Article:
Foreigners throng Janpath market for variety at bargain prices (Feature with Images)November 16th, 2008 - 2:08 pm ICT by IANS
New Delhi, Nov 16 (IANS) Colourful stoles, silver jewellery, Kolhapuri slippers and a lot more are available at a reasonable price at the Janpath market in Connaught Place, a downtown shopping area in the Indian capital frequented by foreign tourists looking for a cheap bargain on trinkets and curios to take back home.The market is flooded with products like shawls, scarves, chunky jewellery, jootis and handicraft items.
The price range starts from Rs.10 for a simple scarf and can go up to a few thousands.
“You can get everything here - clothes, shoes, bangles, jewellery, Indian handicrafts and chunky accessories at a reasonable price. These things are the perfect gift options for our family and friends as they are very pretty and not heavy on your pocket,” said Christine Barlow, a tourist from Britain.
“In our country, all these things are very expensive, so I make sure that whenever I visit India, I take out time to visit this place to buy something for myself and my family and friends,” Barlow told IANS.
Another British tourist, Laura Davidson, on her sixth visit to India, was spotted in a green kurta with little embroidery, and she proudly said she had brought it when she visited the country two years ago.
“I got this thing from here two years back and, look, I am still wearing it. It is so comfortable. Also I have already shopped for pashmina shawls, Kolhapuri chappals and jootis and some handicraft products like elephants, boxes and chess to gift to my family and friends. They all are waiting back home for all these souvenirs, as they too love them a lot,” she said.
“I love everything about this place - the variety it offers is amazing but the best part is the pricing. It is so cheap here, we cannot imagine anything so good yet cheap in our country,” she added.
Arjun Wadhwa, owner of Novelty Store that specialises in scarves, stoles and shawls, said: “The market is always flooded with foreign tourists and their love for Indian prints make them come back to this market.”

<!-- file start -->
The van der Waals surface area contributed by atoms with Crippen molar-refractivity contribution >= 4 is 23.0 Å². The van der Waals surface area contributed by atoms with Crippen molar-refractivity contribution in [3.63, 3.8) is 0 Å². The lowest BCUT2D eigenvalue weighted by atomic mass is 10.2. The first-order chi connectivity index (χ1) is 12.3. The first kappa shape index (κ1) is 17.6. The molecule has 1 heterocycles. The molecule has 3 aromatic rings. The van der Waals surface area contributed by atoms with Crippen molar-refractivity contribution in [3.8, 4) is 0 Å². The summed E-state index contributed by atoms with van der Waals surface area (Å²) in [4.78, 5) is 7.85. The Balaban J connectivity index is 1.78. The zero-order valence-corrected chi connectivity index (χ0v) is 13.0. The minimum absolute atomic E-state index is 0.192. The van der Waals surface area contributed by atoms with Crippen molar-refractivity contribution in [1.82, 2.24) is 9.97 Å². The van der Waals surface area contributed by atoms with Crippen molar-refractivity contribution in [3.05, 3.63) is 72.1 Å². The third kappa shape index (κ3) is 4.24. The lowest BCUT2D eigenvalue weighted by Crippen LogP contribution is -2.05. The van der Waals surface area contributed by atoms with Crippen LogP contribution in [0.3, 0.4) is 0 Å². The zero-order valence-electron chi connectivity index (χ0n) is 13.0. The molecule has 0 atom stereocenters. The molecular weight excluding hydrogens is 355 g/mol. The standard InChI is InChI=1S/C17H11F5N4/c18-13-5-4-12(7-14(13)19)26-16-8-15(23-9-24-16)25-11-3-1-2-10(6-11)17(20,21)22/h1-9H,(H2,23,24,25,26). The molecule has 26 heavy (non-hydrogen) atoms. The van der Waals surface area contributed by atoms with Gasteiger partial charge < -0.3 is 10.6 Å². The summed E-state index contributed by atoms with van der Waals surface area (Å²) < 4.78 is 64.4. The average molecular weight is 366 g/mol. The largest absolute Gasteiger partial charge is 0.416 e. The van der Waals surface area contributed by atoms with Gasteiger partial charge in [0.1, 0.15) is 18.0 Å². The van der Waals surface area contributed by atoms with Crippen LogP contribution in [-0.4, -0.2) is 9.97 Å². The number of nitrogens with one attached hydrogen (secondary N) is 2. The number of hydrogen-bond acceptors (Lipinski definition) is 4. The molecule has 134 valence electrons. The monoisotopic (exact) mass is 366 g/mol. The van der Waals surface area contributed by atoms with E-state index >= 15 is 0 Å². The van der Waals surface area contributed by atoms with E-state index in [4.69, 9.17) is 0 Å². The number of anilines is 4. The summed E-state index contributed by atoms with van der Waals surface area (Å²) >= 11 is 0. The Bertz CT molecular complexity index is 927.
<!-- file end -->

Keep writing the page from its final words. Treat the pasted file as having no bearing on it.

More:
Rajesh Kumar, the owner of a handicraft shop “V Kumar Bros”, feels that Indian craftsmanship fascinates foreigners.
The shop offers an array of choices for the tourists including souvenirs like elephants, boxes with intricate designs, chess boxes, junk jewellery and many more items.
“They shop for handicraft products with intricate design and they always question us about the making of the product. As in their country everything is machine made so they shop for these items,” Kumar told IANS.
A charge against the shopkeepers is that they quote sky-high prices. But Kumar denies it and says that it is a wrong notion.
“This market is known for the bargain factor and all foreign tourists know this fact, so you cannot fool them any more. They bargain very well and now we have to be cautious to quote the price in such a way that we too make some profit out of it,” said Kumar.
Elaborating on the “quoting price” part, Kumar says experience plays a pivotal role in the success of a business as the market runs completely on the bargain factor.
“You need to read your customers very well before you quote a price for any item and that comes with experience only. As we all know that tourists from countries like Thailand and Iran do not shell out much on gifts as compared to tourists from European countries and the US, so we price it accordingly,” he said.
“It is a matter of face reading and body language. If we do not master this, it will be impossible for us to survive,” he added.